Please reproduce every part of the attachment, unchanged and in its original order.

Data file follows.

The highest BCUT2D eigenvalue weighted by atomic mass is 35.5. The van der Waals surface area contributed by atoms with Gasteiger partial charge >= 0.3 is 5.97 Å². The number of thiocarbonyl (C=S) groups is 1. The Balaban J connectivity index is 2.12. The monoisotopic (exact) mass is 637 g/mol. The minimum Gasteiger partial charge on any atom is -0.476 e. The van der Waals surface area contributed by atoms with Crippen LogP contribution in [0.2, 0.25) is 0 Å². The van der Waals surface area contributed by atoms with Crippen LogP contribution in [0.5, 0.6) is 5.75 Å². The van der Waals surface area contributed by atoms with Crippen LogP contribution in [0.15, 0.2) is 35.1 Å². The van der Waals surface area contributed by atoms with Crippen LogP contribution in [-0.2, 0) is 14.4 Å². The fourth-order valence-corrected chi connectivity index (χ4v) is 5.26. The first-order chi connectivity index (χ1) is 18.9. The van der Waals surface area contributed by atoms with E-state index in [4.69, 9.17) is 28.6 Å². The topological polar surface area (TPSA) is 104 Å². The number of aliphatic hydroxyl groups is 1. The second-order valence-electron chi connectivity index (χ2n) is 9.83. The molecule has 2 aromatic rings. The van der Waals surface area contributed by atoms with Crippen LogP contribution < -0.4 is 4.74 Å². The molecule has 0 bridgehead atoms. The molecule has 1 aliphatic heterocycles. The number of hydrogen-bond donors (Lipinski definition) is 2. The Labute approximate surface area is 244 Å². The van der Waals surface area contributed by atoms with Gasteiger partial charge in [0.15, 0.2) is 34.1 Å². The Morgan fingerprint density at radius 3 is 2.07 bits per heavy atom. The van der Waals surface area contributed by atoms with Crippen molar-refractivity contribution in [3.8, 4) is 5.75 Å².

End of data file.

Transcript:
The highest BCUT2D eigenvalue weighted by atomic mass is 35.5. The van der Waals surface area contributed by atoms with Gasteiger partial charge >= 0.3 is 5.97 Å². The number of thiocarbonyl (C=S) groups is 1. The Balaban J connectivity index is 2.12. The monoisotopic (exact) mass is 637 g/mol. The minimum Gasteiger partial charge on any atom is -0.476 e. The van der Waals surface area contributed by atoms with Crippen LogP contribution in [0.2, 0.25) is 0 Å². The van der Waals surface area contributed by atoms with Crippen LogP contribution in [0.5, 0.6) is 5.75 Å². The van der Waals surface area contributed by atoms with Crippen LogP contribution in [0.15, 0.2) is 35.1 Å². The van der Waals surface area contributed by atoms with Crippen LogP contribution in [-0.2, 0) is 14.4 Å². The fourth-order valence-corrected chi connectivity index (χ4v) is 5.26. The first-order chi connectivity index (χ1) is 18.9. The van der Waals surface area contributed by atoms with E-state index in [4.69, 9.17) is 28.6 Å². The topological polar surface area (TPSA) is 104 Å². The number of aliphatic hydroxyl groups is 1. The second-order valence-electron chi connectivity index (χ2n) is 9.83. The molecule has 2 aromatic rings. The van der Waals surface area contributed by atoms with Crippen LogP contribution < -0.4 is 4.74 Å². The molecule has 0 bridgehead atoms. The molecule has 1 aliphatic heterocycles. The number of hydrogen-bond donors (Lipinski definition) is 2. The Labute approximate surface area is 244 Å². The van der Waals surface area contributed by atoms with Gasteiger partial charge in [0.15, 0.2) is 34.1 Å². The Morgan fingerprint density at radius 3 is 2.07 bits per heavy atom. The van der Waals surface area contributed by atoms with Crippen molar-refractivity contribution in [3.8, 4) is 5.75 Å².